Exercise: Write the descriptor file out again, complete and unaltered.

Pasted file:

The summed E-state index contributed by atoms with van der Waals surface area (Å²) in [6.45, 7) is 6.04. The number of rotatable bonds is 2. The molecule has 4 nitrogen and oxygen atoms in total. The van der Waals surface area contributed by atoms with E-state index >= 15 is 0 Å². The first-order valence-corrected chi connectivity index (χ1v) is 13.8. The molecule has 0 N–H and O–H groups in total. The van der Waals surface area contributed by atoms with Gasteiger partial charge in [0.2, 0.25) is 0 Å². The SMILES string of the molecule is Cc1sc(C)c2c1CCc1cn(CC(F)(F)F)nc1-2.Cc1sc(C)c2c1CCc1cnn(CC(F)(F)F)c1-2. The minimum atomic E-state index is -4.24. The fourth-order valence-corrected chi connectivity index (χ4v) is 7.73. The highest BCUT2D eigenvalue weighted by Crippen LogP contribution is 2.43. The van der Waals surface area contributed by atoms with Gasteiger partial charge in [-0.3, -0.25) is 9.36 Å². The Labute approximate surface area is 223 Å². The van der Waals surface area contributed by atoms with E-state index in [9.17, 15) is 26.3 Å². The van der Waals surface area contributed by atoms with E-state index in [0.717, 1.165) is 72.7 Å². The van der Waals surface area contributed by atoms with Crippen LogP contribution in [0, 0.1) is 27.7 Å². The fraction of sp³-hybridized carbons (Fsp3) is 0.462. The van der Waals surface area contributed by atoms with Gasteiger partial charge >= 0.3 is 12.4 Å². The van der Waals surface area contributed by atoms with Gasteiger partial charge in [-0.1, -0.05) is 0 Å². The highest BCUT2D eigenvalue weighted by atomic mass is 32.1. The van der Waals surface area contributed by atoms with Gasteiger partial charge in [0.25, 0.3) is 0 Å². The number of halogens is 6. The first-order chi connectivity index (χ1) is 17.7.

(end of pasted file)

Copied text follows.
The summed E-state index contributed by atoms with van der Waals surface area (Å²) in [6.45, 7) is 6.04. The number of rotatable bonds is 2. The molecule has 4 nitrogen and oxygen atoms in total. The van der Waals surface area contributed by atoms with E-state index >= 15 is 0 Å². The first-order valence-corrected chi connectivity index (χ1v) is 13.8. The molecule has 0 N–H and O–H groups in total. The van der Waals surface area contributed by atoms with Gasteiger partial charge in [0.2, 0.25) is 0 Å². The SMILES string of the molecule is Cc1sc(C)c2c1CCc1cn(CC(F)(F)F)nc1-2.Cc1sc(C)c2c1CCc1cnn(CC(F)(F)F)c1-2. The minimum atomic E-state index is -4.24. The fourth-order valence-corrected chi connectivity index (χ4v) is 7.73. The highest BCUT2D eigenvalue weighted by Crippen LogP contribution is 2.43. The van der Waals surface area contributed by atoms with Gasteiger partial charge in [-0.3, -0.25) is 9.36 Å². The Labute approximate surface area is 223 Å². The van der Waals surface area contributed by atoms with E-state index in [9.17, 15) is 26.3 Å². The van der Waals surface area contributed by atoms with E-state index in [0.717, 1.165) is 72.7 Å². The van der Waals surface area contributed by atoms with Crippen LogP contribution in [0, 0.1) is 27.7 Å². The fraction of sp³-hybridized carbons (Fsp3) is 0.462. The van der Waals surface area contributed by atoms with Gasteiger partial charge >= 0.3 is 12.4 Å². The van der Waals surface area contributed by atoms with Gasteiger partial charge in [-0.1, -0.05) is 0 Å². The highest BCUT2D eigenvalue weighted by atomic mass is 32.1. The van der Waals surface area contributed by atoms with Gasteiger partial charge in [0.25, 0.3) is 0 Å². The number of halogens is 6. The first-order chi connectivity index (χ1) is 17.7.